Eye For Film >> Movies >> Aferim! (2015) Film Review
Reviewed by: Amber Wilkinson
Director Radu Jude sets his sights on the past in order to reflect the attitudes of the present in historical road-movie-cum-western Aferim! Sharply shot in black and white by cinematographer Marius Panduru, the prejudice in the film is similarly stark as we follow policeman Constandin (Teodor Corban) and his son Ionita (Mihai Comanoiu) on what amounts to a 'wild slave chase' through the Romanian countryside of the 1830s. Sometimes slowing to a trot that won't tire the horses, if there is a failing in the film it is its length in relation to narrative nitty gritty but Jude more than makes up for this during his more incisive observational moments.
The pair are hunting the hapless Carfin (Cuzin Toma) a gypsy slave - this choice of word and the general bawdy slang in the film is a result of extensive research into real accounts of the country's history of slavery (the practice wasn't outlawed the mid-1850s) by Jude and his co-writer Florin Lazarescu. Carfin's crime is to have been unlucky enough to have attracted the sexual attentions of his master's wife Sultana (Mihalea Sîrbu).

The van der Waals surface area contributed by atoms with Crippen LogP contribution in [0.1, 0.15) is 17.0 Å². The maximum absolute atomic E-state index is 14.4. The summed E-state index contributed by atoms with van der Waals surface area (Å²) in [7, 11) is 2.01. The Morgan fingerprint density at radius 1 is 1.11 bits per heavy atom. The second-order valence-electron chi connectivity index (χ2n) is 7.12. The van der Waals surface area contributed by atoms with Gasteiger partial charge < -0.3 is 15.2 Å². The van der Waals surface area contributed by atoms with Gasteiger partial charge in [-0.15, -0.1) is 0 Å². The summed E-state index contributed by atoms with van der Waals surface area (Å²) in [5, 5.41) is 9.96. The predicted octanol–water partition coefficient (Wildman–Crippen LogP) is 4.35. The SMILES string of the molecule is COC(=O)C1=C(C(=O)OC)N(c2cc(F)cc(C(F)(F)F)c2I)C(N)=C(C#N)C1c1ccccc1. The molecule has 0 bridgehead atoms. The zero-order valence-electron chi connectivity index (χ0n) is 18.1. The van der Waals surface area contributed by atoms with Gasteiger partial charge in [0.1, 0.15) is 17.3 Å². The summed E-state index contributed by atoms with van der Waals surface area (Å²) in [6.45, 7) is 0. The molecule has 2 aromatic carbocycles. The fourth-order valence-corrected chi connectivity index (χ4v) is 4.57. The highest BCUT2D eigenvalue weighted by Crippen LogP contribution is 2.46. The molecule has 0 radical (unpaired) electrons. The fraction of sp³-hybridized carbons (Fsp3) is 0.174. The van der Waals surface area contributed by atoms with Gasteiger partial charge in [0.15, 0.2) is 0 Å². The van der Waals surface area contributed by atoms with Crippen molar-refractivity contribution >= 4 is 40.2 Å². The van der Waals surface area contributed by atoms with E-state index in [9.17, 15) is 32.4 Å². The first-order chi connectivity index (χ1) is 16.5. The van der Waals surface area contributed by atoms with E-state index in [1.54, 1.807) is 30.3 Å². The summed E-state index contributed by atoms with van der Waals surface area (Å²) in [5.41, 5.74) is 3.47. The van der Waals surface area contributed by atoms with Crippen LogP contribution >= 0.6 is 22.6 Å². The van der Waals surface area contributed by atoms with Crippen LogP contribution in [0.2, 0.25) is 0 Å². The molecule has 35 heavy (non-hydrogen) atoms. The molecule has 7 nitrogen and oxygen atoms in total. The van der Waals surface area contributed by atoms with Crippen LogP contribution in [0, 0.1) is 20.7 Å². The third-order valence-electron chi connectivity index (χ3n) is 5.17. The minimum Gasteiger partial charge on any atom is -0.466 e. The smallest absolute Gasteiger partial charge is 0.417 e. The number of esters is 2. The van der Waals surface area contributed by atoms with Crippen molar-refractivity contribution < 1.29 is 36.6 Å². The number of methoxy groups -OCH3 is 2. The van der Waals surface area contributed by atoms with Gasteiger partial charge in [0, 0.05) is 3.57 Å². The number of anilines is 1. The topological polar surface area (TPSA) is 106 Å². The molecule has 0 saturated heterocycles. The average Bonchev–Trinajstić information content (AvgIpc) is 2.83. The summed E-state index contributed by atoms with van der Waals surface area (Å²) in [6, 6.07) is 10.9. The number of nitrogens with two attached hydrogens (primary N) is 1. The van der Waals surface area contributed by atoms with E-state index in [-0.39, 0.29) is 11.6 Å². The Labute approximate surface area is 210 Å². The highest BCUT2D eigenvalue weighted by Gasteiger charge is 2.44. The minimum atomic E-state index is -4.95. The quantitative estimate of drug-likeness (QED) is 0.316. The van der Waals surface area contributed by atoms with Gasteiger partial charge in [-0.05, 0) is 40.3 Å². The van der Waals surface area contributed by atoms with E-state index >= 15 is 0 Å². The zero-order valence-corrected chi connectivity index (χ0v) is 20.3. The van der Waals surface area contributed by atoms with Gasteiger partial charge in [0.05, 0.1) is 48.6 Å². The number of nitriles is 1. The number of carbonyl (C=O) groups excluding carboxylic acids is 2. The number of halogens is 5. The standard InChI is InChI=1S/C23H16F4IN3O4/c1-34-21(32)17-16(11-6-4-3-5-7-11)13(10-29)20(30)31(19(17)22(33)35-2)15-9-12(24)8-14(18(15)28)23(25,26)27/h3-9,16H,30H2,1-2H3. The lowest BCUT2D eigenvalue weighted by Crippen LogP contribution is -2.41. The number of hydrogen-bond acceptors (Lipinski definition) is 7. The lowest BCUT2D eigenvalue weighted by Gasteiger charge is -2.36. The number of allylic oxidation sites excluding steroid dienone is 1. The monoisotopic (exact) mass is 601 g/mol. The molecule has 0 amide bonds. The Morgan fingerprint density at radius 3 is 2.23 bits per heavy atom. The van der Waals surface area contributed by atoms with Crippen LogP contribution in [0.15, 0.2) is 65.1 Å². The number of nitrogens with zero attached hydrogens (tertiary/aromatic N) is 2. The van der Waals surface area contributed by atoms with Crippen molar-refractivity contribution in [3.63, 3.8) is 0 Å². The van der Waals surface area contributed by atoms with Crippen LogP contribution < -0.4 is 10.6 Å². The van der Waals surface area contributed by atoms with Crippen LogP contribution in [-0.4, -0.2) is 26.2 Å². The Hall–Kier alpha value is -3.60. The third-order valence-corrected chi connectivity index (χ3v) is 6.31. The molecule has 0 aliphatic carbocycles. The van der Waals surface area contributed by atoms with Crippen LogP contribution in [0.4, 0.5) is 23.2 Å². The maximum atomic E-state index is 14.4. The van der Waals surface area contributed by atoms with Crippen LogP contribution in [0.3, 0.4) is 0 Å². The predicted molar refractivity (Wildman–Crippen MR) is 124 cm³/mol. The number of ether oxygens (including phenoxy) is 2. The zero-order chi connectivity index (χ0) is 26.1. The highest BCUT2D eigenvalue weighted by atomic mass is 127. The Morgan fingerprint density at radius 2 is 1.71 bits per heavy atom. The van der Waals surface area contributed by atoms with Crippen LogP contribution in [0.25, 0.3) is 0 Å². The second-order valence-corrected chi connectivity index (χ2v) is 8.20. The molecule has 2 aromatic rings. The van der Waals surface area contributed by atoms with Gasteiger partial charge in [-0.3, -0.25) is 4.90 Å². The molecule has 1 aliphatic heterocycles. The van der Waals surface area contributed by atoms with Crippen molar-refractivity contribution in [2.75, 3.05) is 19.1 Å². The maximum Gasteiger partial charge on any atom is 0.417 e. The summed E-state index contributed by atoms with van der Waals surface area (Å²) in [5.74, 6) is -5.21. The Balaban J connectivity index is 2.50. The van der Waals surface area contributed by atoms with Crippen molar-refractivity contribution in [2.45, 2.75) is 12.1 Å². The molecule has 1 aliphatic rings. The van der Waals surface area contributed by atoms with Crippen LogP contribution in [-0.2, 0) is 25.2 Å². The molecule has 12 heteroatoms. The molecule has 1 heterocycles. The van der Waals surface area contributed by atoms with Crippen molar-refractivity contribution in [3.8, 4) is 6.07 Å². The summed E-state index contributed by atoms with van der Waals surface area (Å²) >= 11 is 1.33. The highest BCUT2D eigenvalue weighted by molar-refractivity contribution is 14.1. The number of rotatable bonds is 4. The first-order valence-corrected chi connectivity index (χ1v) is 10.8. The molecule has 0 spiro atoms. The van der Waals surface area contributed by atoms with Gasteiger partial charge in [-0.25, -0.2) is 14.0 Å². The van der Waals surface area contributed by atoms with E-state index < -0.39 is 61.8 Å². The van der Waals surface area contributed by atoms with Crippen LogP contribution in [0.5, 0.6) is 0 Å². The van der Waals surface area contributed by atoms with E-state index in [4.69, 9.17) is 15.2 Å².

Jude and Lazarescu paint a grim picture of a feudal society where villagers are barely a notch above the slaves they trade back and forth and where the Church and land owners hold sway. Rather than wallow in the misery of it all, however, they find plenty of Samuel Beckett-style humour in holding the attitudes up for ridicule - a scene in which a priest lets rip a racist rant that brands each European nation with little more than a single word, marking himself out as a buffoon in the process, is nigh on perfect, and will lead to additional enjoyment if you happen to catch it, as I did in Berlin, with a pan-European crowd. At the bottom of the societal heap lie the Jewish - "Gypsies are human. Jews aren't," one character pontificates. The place of women, too, is on the bottom rung and, as the plight of Sultana ultimately shows, improves little with marital status.
The title translates as "Bravo!", and the irony runs thick through the film. Despite this, Constandin is a surprisingly engaging anti-hero, with his willingness to accommodate his son's desire to save Carfin and a child slave (Alberto Dinache) from the worst fate could bring, offering a glimmer of humanity beneath the bravura and racial abuse. The idea that situations shape attitudes cuts deep and the fact we are witnessing a father and son's progress is surely no accident, with the younger man's attitudes noticeably softer than that of Constandin. But Jude and Lazarescu also show how the structure of society has a habit of making you conform to it, whatever your good intentions - a barbed idea intended to stick in the minds of those who live in today's Europe where the Roma still face wide-spread prejudice (to that end, it would make an interesting double-bill with Toto And His Sisters).Reviewed on: 13 Mar 2015
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